A Fancier Base for a 6-board Chest


While the six-board chest is a simple form, there are some variants that make the chest look more high-style, like it might have a fancy bracket-foot base.

Today I decided to convert the chest I built for the Alabama Woodworkers Guild into one of these fancier chests. I removed the moulding that returned down the sides of the chest (see the video here), and made some base pieces to fit under the moulding.

98-01I also removed the crappy hinges I installed in Alabama. One leaf of each hinge was entirely too long. Today I installed iron Lee Valley unequal strap hinges, which look better. Unfortunately, I have some work ahead of me to hide the screw holes from the earlier hinge set.

I also installed a vintage crab/grab lock, which I picked up on eBay for $30 (gloat).

So far, I like the enclosed base, but I don’t want to pass judgment until I get the piece painted. The base coat will be flat black, followed by a coat of thinned hide glue. Then a top coat of dark blue, which will crackle thanks to the hide glue layer between.

And now back to editing Peter Galbert’s book.

— Christopher Schwarz

About Lost Art Press

Publisher of woodworking books and videos specializing in hand tool techniques.
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18 Responses to A Fancier Base for a 6-board Chest

  1. Hey Chris,

    I read your excerpt on six board chests from last year and it mentions taking everything apart to paint. Do you ever paint while it’s assembled or do you think that’ll ruin the look of the nail heads? Also, when you take it apart do you “bang” out the front and back out with a scrap block and a hammer or do you try to pull out the nails without damaging them.

    I’m building my first chest and I’m trying to figure out what makes the most sense.


  2. Marilyn says:

    Argh! Your detail on the bottom is so much nicer and cleaner than what I did. I like it. Some day, I will be good at creating simple and elegant project adjustments. Good thing I used hide glue on mine and I now know how to reverse it.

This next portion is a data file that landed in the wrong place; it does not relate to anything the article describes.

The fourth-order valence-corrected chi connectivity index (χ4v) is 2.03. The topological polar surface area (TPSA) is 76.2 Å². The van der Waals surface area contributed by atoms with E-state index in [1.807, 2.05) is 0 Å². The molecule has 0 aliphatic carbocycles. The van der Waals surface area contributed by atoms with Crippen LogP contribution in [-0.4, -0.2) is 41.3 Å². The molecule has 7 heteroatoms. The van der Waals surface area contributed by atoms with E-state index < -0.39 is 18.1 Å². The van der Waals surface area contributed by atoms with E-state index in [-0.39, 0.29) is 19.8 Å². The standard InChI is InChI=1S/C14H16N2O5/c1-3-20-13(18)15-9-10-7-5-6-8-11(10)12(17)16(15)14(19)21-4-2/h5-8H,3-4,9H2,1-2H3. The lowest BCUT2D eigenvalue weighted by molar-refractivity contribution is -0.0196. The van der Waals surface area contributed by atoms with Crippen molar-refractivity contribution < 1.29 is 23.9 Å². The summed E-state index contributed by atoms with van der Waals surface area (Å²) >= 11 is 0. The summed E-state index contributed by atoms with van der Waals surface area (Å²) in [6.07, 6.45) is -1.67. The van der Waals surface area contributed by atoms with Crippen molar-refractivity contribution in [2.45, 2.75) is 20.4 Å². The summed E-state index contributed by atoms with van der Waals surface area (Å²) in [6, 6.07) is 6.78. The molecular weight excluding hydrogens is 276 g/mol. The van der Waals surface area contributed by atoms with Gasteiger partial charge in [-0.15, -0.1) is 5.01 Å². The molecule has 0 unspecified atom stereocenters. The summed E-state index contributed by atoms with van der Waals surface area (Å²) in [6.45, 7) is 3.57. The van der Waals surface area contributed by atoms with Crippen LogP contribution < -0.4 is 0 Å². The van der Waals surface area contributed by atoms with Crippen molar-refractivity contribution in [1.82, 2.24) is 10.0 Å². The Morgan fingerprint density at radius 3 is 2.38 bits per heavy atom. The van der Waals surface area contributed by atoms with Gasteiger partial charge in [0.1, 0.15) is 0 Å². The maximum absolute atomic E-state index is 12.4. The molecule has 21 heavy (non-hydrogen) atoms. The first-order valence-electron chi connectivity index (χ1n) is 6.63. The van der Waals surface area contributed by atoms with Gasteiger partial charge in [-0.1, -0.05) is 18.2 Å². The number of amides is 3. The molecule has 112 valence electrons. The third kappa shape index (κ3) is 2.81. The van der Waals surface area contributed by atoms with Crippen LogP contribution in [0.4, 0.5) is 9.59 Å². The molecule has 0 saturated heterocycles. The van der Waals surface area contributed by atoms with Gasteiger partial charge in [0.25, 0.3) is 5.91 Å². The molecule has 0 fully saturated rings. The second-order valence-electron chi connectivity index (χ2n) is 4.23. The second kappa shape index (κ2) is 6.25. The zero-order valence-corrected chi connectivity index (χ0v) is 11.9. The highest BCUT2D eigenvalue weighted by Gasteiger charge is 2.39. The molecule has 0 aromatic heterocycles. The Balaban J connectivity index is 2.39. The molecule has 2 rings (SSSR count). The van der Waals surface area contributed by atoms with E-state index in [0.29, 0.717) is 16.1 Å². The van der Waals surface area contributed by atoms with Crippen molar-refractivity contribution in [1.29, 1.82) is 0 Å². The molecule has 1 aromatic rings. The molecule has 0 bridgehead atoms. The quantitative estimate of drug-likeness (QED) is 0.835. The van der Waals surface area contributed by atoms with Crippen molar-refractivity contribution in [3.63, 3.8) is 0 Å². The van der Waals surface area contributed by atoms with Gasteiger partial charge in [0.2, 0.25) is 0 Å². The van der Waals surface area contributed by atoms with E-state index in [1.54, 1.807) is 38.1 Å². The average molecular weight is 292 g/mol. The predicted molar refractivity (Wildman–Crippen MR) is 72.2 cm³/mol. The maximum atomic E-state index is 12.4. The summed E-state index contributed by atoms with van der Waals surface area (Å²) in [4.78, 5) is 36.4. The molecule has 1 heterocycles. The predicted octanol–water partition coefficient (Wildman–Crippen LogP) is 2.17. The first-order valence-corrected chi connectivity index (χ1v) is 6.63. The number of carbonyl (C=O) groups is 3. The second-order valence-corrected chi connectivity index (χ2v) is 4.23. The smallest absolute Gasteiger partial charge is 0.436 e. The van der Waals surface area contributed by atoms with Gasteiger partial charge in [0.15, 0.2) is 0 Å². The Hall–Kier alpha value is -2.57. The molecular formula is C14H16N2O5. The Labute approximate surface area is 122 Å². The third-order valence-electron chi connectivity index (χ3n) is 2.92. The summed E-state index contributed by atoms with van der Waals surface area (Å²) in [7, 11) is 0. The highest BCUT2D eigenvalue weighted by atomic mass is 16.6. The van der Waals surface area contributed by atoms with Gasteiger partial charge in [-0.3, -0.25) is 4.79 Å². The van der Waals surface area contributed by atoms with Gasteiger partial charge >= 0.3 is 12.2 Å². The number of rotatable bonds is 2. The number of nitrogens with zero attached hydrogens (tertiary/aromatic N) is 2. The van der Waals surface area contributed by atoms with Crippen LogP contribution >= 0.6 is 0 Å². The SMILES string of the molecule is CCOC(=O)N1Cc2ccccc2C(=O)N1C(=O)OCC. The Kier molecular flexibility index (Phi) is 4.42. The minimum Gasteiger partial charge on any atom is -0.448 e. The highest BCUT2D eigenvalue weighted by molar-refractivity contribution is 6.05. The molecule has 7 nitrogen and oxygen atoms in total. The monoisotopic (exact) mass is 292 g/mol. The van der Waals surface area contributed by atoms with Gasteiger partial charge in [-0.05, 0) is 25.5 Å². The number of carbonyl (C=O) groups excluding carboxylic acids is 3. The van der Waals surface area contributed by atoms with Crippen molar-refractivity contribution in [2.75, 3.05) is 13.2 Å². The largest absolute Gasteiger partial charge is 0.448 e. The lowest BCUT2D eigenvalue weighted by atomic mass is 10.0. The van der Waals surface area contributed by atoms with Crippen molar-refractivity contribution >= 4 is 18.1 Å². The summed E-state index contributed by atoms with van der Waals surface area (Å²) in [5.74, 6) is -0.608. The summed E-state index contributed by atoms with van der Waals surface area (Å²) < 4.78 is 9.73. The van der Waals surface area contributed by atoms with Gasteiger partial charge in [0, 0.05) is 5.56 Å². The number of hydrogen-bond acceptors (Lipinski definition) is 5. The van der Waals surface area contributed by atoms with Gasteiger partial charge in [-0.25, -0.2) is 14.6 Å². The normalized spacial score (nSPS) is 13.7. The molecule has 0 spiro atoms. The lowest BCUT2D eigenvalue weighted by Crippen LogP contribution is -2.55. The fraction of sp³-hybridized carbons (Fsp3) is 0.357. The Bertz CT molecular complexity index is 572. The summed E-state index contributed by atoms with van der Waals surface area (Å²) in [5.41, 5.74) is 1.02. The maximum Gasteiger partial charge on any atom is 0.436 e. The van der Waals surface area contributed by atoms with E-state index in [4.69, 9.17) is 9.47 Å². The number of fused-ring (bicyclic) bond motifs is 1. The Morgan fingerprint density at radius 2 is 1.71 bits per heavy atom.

3. Jason Seals says:

    I couldn’t find a strap hing built for the edge of a chest on the LV website. Do you have to place the bend in the shorter member of the strap hinges yourself?

  4. Nice, good work! The six board chest is always a great project, I made three of these for my children and then another two for friends after they saw those I made for my children. One of them I lines with 1/4″ cedar.
    I am new following your blog and have enjoyed reading your post!
    Michael 🙂
    recent post: Wood Gloat

  5. Chris, I’m interested in the crackle finish. How thin do you make the hide glue. Are you using hot or liquid hide glue? Would you post some pictures after you finish?

    • lostartpress says:

      I’ll post photos and details. You can use either liquid or hot. I usually use liquid and thin it until I can easily brush it on. Let it dry. Then apply the top coat of paint.

  6. wfariss says:

    Did you attach the ogee base to the molding with nails? What are you using to fill the old nail holes?

  7. hosea66 says:

    Do those hinges have a stop built in, or is the lid precariously balanced straight up in the air? In other words, will you have to add a chain or something else to hold it open?

    Also, the base looks great.

    • lostartpress says:

      No stop. I was going to add a till that had a lid, which acts as a stop. But I ran short on time.

      I’ll add a hinged iron stop after the paint is dry.

      • Daniel Roy says:

        Chris, the brown chest in the second picture, is this an antique? If so, approx. date?

        • lostartpress says:

          Here is the auction description:

          Furniture: A New England paint-decorated blanket chest, probably Massachusetts, [with cutout bootjack ends]. Inscribed inside lid “L.K. Boston 1809″, red and dark red painted ground with unusual incised lines which create the appearance of two drawers, faux mahogany paint to the ends.

          36″ x 17″ x 23”

  8. Chris Ruffo says:

    Love the chest, but oh my goodness dude you are making a mess! You shouldn’t use that much hide glue in the first place. Have a look at what luthier’s do to remove violin tops.

    Rene Morel removes the top from a Vuillaume cello at about 4 min in.

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